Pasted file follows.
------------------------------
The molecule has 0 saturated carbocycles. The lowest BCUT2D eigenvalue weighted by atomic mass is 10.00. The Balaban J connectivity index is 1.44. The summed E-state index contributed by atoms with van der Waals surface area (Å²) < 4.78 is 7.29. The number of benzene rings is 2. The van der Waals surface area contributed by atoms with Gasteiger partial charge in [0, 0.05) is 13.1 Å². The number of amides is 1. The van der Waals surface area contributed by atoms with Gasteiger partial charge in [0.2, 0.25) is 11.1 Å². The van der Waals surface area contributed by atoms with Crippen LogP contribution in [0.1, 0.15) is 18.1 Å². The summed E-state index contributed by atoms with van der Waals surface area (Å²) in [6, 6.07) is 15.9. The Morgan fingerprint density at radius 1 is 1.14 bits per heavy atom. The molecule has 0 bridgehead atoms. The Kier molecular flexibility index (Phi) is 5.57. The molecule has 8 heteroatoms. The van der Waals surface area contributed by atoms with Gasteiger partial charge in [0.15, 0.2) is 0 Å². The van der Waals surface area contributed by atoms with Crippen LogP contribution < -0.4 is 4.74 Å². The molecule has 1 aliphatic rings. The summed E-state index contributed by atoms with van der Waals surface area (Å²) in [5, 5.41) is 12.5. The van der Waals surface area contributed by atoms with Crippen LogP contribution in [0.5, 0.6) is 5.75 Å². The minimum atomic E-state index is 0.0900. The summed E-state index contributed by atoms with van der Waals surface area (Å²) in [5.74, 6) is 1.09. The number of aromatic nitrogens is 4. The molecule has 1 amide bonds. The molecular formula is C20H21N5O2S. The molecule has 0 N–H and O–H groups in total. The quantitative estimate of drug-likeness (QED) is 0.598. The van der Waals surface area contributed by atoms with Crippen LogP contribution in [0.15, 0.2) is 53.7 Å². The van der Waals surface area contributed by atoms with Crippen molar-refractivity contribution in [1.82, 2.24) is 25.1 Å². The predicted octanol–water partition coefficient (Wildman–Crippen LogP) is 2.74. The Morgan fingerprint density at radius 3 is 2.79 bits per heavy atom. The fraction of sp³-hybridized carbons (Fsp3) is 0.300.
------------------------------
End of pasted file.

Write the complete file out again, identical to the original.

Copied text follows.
The molecule has 0 saturated carbocycles. The lowest BCUT2D eigenvalue weighted by atomic mass is 10.00. The Balaban J connectivity index is 1.44. The summed E-state index contributed by atoms with van der Waals surface area (Å²) < 4.78 is 7.29. The number of benzene rings is 2. The van der Waals surface area contributed by atoms with Gasteiger partial charge in [0, 0.05) is 13.1 Å². The number of amides is 1. The van der Waals surface area contributed by atoms with Gasteiger partial charge in [0.2, 0.25) is 11.1 Å². The van der Waals surface area contributed by atoms with Crippen LogP contribution in [0.1, 0.15) is 18.1 Å². The summed E-state index contributed by atoms with van der Waals surface area (Å²) in [6, 6.07) is 15.9. The Morgan fingerprint density at radius 1 is 1.14 bits per heavy atom. The molecule has 0 bridgehead atoms. The Kier molecular flexibility index (Phi) is 5.57. The molecule has 8 heteroatoms. The van der Waals surface area contributed by atoms with Gasteiger partial charge in [0.15, 0.2) is 0 Å². The van der Waals surface area contributed by atoms with Crippen LogP contribution < -0.4 is 4.74 Å². The molecule has 1 aliphatic rings. The summed E-state index contributed by atoms with van der Waals surface area (Å²) in [5, 5.41) is 12.5. The van der Waals surface area contributed by atoms with Crippen LogP contribution in [0.5, 0.6) is 5.75 Å². The minimum atomic E-state index is 0.0900. The summed E-state index contributed by atoms with van der Waals surface area (Å²) in [5.74, 6) is 1.09. The number of aromatic nitrogens is 4. The molecule has 1 amide bonds. The molecular formula is C20H21N5O2S. The molecule has 0 N–H and O–H groups in total. The quantitative estimate of drug-likeness (QED) is 0.598. The van der Waals surface area contributed by atoms with Crippen LogP contribution in [0.15, 0.2) is 53.7 Å². The van der Waals surface area contributed by atoms with Crippen molar-refractivity contribution in [1.82, 2.24) is 25.1 Å². The predicted octanol–water partition coefficient (Wildman–Crippen LogP) is 2.74. The Morgan fingerprint density at radius 3 is 2.79 bits per heavy atom. The fraction of sp³-hybridized carbons (Fsp3) is 0.300.